The explosion in the use of internet banking, and more recently mobile apps, shows that customers are comfortable banking and transacting digitally. The British Banking Association recently revealed that branch visits fell dramatically from 476 million in 2011 to 278 million in 2016. Moreover, 63% of customers say it is more important to have an ATM nearby compared to just 20% for branches, according to ATM Future Trends 2017. Banks face several challenges from the rise in digital technology and changing consumer behaviour: how to attract and retain a profitable customer base that doesn’t often visit, which solutions to deliver to meet their customers’ face-to-face needs, and how to deliver a compelling and differentiated experience when the comparative benchmarks are online retailers and social media giants.

The answers lie in how consumer behaviour and expectations are changing, while at the most basic level, customer preferences are not: trust, convenience and personalisation rule. Customers will move to where trust is highest and convenience and user experience are best. While technology makes movement between financial institutions increasingly easy and fast, it is customer experience, not technology, that will be the driver of banking in the future. According to a recent study by McKinsey, CEOs place customer experience in their top three priorities. Auriga believes that the ATM channel can support financial institutions in facing the challenges of winning through customer experience, particularly when it is part of an advanced smart web-based architecture.

Competition drives perceptions of customer experience, and these days it comes from multiple directions. Fintech and alternative payment providers are focusing keenly on customer experience and benefit from not having to struggle with old legacy architecture and platforms that might restrict and compromise the performance of their predominantly mobile-based points of interaction.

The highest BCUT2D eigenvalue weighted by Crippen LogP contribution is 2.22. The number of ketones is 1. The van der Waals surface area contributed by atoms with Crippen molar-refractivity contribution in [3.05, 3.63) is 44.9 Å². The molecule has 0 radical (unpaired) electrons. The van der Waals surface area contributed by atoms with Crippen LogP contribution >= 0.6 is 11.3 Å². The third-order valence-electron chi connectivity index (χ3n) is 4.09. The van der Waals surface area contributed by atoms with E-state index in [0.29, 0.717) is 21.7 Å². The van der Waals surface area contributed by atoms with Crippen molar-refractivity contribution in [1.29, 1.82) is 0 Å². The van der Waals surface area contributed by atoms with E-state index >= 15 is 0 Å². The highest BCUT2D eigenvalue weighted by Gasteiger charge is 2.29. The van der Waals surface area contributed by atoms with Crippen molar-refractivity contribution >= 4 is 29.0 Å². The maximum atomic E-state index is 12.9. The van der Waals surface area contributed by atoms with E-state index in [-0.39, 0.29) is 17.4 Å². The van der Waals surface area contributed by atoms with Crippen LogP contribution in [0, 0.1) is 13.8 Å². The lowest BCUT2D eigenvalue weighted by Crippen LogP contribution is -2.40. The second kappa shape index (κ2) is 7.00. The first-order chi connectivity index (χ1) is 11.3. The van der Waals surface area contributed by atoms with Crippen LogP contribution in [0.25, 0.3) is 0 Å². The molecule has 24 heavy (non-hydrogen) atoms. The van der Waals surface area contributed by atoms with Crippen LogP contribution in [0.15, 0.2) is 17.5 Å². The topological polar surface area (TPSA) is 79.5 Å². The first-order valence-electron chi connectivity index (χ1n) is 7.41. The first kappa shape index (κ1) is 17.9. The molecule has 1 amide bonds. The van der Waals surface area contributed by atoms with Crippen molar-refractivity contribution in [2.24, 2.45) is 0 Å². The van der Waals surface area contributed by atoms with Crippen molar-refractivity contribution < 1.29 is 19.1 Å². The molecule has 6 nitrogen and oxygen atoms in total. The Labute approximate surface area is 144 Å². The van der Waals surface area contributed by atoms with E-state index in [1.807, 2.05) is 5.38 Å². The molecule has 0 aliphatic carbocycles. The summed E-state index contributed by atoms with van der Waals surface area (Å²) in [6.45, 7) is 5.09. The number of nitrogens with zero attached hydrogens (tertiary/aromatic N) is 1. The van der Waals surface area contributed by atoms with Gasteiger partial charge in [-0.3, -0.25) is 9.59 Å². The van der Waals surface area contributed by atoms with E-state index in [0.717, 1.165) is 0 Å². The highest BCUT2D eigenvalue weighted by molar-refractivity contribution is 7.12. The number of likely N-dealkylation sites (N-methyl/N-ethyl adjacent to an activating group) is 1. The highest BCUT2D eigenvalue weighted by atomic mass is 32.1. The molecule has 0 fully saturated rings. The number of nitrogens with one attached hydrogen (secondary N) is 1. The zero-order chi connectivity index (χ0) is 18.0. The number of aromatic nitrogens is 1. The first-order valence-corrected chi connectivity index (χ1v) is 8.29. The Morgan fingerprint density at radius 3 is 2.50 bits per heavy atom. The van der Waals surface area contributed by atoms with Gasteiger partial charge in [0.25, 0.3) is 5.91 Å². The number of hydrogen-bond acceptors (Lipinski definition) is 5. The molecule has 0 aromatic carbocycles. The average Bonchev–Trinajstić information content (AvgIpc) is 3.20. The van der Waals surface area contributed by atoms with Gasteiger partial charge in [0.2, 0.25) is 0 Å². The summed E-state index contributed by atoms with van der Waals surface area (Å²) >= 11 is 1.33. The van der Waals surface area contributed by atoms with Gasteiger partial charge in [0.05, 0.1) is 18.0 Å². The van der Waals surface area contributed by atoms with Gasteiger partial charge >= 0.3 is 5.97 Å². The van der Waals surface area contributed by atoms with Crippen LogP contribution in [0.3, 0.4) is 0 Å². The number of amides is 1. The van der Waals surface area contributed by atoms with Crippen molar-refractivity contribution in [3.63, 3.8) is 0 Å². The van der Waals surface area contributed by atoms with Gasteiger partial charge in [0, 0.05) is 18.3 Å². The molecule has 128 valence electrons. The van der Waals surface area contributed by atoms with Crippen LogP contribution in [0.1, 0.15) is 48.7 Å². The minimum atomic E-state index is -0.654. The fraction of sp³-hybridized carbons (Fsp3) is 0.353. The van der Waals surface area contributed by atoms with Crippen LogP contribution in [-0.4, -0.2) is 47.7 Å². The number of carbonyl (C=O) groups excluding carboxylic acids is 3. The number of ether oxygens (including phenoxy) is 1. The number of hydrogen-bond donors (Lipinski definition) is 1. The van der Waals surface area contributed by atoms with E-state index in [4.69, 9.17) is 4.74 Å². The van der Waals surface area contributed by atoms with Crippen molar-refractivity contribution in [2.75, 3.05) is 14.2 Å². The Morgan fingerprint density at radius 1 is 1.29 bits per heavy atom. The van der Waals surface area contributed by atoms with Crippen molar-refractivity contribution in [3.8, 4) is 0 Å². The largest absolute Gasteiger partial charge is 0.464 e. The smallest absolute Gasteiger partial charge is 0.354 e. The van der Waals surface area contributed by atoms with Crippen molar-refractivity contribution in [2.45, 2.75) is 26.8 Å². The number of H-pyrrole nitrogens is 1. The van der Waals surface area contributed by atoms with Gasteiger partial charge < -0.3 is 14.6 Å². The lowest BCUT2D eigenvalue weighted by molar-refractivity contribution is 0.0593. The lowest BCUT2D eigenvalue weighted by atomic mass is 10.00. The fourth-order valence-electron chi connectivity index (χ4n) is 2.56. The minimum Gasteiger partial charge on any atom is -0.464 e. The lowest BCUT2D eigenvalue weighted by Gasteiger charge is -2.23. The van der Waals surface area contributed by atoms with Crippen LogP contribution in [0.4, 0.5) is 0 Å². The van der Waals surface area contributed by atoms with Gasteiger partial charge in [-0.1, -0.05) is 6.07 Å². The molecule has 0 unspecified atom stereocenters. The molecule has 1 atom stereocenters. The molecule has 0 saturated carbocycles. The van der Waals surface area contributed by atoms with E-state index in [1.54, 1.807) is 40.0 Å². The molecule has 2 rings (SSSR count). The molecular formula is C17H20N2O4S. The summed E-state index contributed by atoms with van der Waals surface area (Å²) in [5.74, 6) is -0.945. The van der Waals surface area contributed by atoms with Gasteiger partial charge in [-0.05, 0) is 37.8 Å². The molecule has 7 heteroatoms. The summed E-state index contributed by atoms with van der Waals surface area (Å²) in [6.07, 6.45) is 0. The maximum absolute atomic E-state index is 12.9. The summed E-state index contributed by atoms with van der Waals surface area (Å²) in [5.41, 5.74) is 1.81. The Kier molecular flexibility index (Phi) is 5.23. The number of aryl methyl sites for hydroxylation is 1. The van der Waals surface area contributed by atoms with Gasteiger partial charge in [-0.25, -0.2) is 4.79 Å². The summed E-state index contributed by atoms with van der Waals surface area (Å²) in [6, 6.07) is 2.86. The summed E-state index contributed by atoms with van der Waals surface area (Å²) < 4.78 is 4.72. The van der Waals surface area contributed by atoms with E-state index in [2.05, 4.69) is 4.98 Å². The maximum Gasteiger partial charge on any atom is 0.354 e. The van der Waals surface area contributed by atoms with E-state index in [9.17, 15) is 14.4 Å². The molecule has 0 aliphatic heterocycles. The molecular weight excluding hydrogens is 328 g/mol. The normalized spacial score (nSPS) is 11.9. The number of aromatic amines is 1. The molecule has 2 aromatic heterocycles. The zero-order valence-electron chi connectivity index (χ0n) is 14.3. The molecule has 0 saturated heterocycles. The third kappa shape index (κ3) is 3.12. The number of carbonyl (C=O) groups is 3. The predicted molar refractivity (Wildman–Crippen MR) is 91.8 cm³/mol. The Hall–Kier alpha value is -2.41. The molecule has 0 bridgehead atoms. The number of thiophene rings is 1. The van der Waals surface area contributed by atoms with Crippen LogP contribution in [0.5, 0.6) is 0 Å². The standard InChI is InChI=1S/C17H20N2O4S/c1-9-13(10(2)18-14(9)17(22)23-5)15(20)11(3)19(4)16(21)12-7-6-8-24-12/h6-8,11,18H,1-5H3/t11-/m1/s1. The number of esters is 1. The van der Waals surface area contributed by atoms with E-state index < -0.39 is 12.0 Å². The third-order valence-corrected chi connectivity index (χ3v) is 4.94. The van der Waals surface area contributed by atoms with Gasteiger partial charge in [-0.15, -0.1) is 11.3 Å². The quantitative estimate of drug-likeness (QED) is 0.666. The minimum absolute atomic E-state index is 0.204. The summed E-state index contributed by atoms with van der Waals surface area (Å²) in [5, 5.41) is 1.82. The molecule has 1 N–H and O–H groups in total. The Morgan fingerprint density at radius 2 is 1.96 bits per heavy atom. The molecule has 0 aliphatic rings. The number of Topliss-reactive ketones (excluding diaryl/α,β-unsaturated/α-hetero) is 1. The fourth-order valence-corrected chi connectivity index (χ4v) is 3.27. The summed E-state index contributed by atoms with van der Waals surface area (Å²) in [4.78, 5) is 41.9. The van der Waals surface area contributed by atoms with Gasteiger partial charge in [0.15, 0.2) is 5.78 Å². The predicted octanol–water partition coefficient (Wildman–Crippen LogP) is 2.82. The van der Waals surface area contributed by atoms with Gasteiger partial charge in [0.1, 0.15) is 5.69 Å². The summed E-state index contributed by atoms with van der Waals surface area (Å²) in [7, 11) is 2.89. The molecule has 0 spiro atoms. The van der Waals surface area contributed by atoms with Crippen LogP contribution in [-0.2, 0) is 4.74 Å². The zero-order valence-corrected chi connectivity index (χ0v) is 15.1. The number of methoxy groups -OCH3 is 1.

ATM Future Trends 2017 found that almost a third of industry experts interviewed from around the world expect mobile technology to have the greatest impact on the global ATM industry in the next five years. A further third of these same experts said mobile integration with the ATM is the trend that is most likely to affect the European ATM market in the next five years.

Maximising value through omnichannel
The ATM channel is on the brink of some exciting developments – with technology like artificial intelligence, data analytics and chatbots poised to bring an even better experience – but without the right infrastructure in place, banks could risk missing out. In response, banks need to change their mindset, consider the ATM outside of its ‘silo’ and focus on the benefits of integrating their ATMs into a complete omnichannel banking strategy. Innovative and flexible ATM and branch software like the WinWebServer (WWS) suite from Auriga bridge between the physical and the digital worlds, enabling banks to seamlessly manage the ‘phygital’. WWS brings alive the same banking experience for the customers across all channels, meaning a simple cash dispenser can become a more personalised and richer communication touchpoint that allows banks to extract more value from and provide better service to their customers.